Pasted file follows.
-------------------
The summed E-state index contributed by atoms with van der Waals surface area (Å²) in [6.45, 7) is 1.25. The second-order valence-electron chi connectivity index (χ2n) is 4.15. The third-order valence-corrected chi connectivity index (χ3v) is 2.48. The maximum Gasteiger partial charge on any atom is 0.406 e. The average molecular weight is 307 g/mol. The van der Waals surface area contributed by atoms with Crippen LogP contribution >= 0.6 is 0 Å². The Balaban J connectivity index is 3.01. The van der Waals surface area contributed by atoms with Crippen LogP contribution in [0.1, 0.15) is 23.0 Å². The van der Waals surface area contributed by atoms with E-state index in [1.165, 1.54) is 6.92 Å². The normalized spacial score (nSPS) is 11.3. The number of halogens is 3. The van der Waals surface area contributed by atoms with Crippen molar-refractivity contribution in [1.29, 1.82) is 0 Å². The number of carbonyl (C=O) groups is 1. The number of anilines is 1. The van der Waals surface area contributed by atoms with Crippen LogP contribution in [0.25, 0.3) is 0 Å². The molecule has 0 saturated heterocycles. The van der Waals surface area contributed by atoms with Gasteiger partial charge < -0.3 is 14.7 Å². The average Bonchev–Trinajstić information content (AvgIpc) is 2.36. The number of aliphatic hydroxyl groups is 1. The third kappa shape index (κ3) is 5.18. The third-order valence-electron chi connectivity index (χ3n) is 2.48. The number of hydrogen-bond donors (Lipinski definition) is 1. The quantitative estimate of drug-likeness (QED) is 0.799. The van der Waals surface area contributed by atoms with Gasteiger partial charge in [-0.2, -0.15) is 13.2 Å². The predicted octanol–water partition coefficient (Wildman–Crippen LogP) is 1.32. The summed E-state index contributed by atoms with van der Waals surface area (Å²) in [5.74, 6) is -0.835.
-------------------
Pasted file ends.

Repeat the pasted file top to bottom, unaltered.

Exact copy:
The summed E-state index contributed by atoms with van der Waals surface area (Å²) in [6.45, 7) is 1.25. The second-order valence-electron chi connectivity index (χ2n) is 4.15. The third-order valence-corrected chi connectivity index (χ3v) is 2.48. The maximum Gasteiger partial charge on any atom is 0.406 e. The average molecular weight is 307 g/mol. The van der Waals surface area contributed by atoms with Crippen LogP contribution >= 0.6 is 0 Å². The Balaban J connectivity index is 3.01. The van der Waals surface area contributed by atoms with Crippen LogP contribution in [0.1, 0.15) is 23.0 Å². The van der Waals surface area contributed by atoms with E-state index in [1.165, 1.54) is 6.92 Å². The normalized spacial score (nSPS) is 11.3. The number of halogens is 3. The van der Waals surface area contributed by atoms with Crippen molar-refractivity contribution in [1.29, 1.82) is 0 Å². The number of carbonyl (C=O) groups is 1. The number of anilines is 1. The van der Waals surface area contributed by atoms with Crippen LogP contribution in [0.25, 0.3) is 0 Å². The molecule has 0 saturated heterocycles. The van der Waals surface area contributed by atoms with Gasteiger partial charge < -0.3 is 14.7 Å². The average Bonchev–Trinajstić information content (AvgIpc) is 2.36. The number of aliphatic hydroxyl groups is 1. The third kappa shape index (κ3) is 5.18. The third-order valence-electron chi connectivity index (χ3n) is 2.48. The number of hydrogen-bond donors (Lipinski definition) is 1. The quantitative estimate of drug-likeness (QED) is 0.799. The van der Waals surface area contributed by atoms with Gasteiger partial charge in [-0.2, -0.15) is 13.2 Å². The predicted octanol–water partition coefficient (Wildman–Crippen LogP) is 1.32. The summed E-state index contributed by atoms with van der Waals surface area (Å²) in [5.74, 6) is -0.835.